John Muir


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day in passing. The number of these animals, considering the multitude of their enemies, is truly wonderful. The large gray wolves kill many during the winter, and when the snow is deep, large flocks are slaughtered by the Indians, whether they need them or not. They make it a rule to kill every animal that comes within reach, without a thought of future scarcity, fearing, as some say, that should they refuse to kill as opportunity offers, though it be at a time when food is no object, then the deer-spirit would be offended at the refusal of his gifts and would not send any deer when they are in want. Probably, however, they are moved simply by an instinctive love of killing on which their existence depends, and these wholesale slaughters are to be regarded as only too much of a good thing. Formerly there were large flocks about St. Michael, but since the introduction of repeating rifles they have wholly vanished. Hundreds were surrounded in passes among the hills, were killed and left lying where they fell, not even the hides being taken. Often a band of moose or reindeer is overtaken in deep snow, when they are easily killed with clubs by Indians on snowshoes, who will simply cut out their tongues, and leave the rest of the carcass to be eaten by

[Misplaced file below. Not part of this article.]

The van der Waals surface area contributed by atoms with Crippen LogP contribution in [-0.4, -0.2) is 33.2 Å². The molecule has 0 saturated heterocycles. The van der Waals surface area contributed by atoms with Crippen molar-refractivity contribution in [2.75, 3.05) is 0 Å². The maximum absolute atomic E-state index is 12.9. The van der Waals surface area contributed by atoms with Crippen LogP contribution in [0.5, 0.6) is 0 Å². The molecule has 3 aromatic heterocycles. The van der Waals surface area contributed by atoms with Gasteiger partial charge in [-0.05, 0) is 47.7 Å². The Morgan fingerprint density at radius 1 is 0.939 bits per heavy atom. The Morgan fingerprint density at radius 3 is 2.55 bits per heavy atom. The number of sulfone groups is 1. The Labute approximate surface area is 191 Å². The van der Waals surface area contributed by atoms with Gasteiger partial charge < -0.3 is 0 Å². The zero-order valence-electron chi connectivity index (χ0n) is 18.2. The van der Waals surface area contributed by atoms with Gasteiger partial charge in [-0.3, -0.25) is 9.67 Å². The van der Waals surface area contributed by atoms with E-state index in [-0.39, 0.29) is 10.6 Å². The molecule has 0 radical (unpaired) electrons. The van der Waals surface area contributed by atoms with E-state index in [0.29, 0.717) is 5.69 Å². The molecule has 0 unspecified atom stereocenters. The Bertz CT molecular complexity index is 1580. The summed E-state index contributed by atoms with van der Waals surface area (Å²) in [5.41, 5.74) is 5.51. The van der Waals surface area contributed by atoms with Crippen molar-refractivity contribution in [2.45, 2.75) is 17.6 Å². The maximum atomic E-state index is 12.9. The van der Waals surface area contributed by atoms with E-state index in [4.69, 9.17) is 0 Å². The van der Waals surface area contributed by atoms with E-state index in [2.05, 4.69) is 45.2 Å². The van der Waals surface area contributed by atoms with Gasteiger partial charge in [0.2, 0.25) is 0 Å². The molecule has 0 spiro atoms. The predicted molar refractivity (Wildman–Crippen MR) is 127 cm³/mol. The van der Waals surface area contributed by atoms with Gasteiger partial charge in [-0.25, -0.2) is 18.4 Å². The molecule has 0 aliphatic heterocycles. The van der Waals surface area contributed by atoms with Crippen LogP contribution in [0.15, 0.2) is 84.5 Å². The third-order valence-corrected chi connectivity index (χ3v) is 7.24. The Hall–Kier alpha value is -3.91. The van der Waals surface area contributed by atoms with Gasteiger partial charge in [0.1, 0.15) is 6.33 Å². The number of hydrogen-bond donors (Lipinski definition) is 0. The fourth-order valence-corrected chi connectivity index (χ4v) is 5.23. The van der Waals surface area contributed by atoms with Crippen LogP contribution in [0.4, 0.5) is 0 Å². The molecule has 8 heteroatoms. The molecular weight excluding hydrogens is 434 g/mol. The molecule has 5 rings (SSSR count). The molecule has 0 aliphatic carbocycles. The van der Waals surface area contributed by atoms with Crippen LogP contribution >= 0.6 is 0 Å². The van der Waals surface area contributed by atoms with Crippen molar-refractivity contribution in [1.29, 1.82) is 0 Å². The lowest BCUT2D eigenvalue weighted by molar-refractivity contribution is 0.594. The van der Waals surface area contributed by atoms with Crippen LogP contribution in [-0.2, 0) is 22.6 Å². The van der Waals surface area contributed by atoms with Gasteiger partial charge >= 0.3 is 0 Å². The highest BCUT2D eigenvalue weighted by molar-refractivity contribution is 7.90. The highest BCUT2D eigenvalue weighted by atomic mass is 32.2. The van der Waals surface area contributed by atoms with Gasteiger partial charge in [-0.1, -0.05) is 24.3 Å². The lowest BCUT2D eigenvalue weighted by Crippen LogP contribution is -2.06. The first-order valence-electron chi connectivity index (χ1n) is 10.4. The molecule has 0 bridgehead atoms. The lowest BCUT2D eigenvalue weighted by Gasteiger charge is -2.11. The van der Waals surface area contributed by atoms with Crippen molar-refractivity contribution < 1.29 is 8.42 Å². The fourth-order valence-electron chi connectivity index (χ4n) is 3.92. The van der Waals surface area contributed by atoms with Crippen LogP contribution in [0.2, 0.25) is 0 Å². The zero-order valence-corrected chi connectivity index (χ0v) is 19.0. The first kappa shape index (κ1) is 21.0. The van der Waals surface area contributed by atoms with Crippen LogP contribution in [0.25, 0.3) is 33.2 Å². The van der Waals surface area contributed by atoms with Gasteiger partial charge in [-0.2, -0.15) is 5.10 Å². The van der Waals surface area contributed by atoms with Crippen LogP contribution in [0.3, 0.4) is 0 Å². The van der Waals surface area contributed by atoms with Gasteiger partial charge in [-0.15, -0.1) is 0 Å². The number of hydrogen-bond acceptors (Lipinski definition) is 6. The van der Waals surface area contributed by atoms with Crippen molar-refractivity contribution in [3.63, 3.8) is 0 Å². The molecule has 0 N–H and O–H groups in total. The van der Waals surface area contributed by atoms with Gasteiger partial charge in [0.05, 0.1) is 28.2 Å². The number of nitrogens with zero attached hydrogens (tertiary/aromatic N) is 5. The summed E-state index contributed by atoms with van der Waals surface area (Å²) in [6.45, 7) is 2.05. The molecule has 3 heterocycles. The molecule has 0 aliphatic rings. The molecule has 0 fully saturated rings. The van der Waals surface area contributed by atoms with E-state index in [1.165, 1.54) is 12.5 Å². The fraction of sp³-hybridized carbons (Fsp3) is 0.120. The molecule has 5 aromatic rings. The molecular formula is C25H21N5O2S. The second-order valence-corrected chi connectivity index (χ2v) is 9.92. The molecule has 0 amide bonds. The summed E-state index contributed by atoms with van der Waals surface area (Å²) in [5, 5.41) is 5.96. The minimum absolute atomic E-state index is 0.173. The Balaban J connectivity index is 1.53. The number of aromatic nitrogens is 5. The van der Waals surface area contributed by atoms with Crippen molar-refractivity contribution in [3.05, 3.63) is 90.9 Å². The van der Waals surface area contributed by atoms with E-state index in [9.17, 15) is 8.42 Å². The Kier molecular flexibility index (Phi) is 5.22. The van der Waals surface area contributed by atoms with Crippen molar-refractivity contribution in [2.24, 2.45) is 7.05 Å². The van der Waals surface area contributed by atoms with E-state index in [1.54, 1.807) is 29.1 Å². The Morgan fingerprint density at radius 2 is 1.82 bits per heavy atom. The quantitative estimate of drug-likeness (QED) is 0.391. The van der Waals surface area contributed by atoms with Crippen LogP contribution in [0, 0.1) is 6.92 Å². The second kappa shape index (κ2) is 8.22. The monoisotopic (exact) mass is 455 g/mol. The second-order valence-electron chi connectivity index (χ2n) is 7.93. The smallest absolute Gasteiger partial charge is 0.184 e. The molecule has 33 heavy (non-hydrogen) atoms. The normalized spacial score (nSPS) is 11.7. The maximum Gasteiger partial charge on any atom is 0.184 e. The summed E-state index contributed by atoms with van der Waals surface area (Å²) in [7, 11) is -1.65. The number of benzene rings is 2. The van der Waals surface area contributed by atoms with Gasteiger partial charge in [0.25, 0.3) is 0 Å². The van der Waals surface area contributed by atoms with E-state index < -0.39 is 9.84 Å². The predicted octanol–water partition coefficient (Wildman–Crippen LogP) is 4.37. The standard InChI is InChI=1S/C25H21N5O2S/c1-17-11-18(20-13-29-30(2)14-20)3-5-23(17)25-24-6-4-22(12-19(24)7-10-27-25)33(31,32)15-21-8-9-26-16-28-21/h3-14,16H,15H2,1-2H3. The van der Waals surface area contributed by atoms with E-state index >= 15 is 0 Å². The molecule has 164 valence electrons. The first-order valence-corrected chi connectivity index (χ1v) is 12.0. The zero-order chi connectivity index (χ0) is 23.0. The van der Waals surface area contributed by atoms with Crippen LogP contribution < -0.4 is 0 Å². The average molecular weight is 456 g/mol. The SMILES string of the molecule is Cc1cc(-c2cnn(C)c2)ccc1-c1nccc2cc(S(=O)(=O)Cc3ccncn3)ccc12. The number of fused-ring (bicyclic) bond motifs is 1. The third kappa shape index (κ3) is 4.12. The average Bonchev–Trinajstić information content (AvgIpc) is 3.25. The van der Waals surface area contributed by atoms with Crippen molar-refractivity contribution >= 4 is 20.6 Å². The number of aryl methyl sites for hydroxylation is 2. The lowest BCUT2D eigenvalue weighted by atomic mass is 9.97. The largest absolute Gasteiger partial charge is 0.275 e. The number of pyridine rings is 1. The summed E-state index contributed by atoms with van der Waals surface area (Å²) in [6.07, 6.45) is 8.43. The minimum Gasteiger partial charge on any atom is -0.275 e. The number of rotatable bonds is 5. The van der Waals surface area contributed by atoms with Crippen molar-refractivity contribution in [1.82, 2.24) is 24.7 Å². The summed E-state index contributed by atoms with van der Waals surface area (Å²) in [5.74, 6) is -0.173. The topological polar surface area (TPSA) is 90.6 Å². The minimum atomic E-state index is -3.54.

Date Original



Original journal dimensions: 11.5 x 21 cm.

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Holt-Atherton Special Collections, University of the Pacific Library

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John Muir, journals, drawings, writings, travel, journaling, naturalist